By embracing sustainable farming, tiny Netherlands has become an agricultural powerhouse

 
A sea of greenhouses covers much of the Netherlands' Westland region, which accounts for more than half of all horticultural production in the nation. Photo by National Geographic.

A sea of greenhouses covers much of the Netherlands' Westland region, which accounts for more than half of all horticultural production in the nation. Photo by National Geographic.

In a 36 acre greenhouse near Delft, a revolution is taking place. There the Duijvestihns family is growing fifteen tomato varieties without using any soil. Instead their tomatoes take root in fibers spun from basalt and chalk, part of why they rely on so little water. Underground geothermal aquifers allow them to maintain optimal temperatures through every season, helping support year-round production. They provide all their own energy and use no chemical pesticides.

Like other Dutch farmers, the Duijvestihns began several years ago to rely on the discoveries made by applied research projects. In 2000, “Twice as much food using half as many resources,” became the country's rallying cry. It enabled the Netherlands––though densely populated and extremely small--to lead efforts in sustainable agriculture around the globe. The pledge encouraged entrepreneurs to join the fight, and farmers and academics to collaborate more freely.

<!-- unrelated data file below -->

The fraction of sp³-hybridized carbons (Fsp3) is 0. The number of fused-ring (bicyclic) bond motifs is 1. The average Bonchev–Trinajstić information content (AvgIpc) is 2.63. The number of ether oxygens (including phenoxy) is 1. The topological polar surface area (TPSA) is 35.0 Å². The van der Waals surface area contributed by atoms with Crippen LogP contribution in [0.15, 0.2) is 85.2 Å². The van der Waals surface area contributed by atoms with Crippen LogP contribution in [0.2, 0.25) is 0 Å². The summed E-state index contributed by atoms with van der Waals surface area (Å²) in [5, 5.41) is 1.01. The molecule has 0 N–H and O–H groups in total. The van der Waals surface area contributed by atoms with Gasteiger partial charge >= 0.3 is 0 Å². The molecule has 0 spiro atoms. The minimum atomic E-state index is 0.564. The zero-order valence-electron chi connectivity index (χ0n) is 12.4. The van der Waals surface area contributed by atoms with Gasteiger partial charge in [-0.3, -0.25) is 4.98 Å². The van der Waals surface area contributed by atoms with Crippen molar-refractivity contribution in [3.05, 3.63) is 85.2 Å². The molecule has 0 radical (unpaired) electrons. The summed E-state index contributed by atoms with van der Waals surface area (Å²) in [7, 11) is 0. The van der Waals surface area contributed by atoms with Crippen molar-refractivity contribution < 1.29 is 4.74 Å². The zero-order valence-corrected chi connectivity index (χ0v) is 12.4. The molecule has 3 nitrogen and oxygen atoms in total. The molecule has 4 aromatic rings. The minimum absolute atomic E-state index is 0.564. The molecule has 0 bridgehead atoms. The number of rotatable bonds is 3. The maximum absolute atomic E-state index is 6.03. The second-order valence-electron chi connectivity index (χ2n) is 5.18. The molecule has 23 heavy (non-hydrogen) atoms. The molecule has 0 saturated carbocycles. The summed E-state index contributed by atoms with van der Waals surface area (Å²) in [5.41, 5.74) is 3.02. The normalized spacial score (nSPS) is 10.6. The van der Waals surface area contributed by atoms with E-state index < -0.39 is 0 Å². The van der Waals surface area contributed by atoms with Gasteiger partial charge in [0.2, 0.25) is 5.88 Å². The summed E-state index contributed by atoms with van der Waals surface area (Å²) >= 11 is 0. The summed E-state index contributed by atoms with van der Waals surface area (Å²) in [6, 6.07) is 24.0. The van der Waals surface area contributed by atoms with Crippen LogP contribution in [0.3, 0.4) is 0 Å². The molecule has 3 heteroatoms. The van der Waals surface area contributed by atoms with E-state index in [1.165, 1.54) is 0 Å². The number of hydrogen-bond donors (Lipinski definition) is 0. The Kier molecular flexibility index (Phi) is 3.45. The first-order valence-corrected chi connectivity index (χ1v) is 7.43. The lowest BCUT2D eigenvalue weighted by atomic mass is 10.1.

In the last 15 years, it has paid off big time. The Netherlands has become the world’s leading exporter of potatoes and onions, and the second largest exporter of vegetables overall, as measured by value. Farmers have drastically reduced their dependence on water, pesticides, and antibiotics. Many are on the path to total resource independence. 

In 2015, the Duijvestihns’ were named the most innovative tomato growers in the world. One Duijvestihns explains the importance of his partnerships. At Wageningen University & Research (WUR), he says, “People from all over Holland get together to discuss different perspectives and common goals... No one knows all the answers on their own.”

So what do Holland's tactics mean for countries like the United States, which use an enormous amount of water, chemicals, and energy to grow their food?

“That question is always raised here,” says Martin Scholten, who directs WUR's Animal Sciences Group. “It’s part of every conversation.” 

Read more: National Geographic’s This Tiny Country Feeds the World from the September 2017 Issue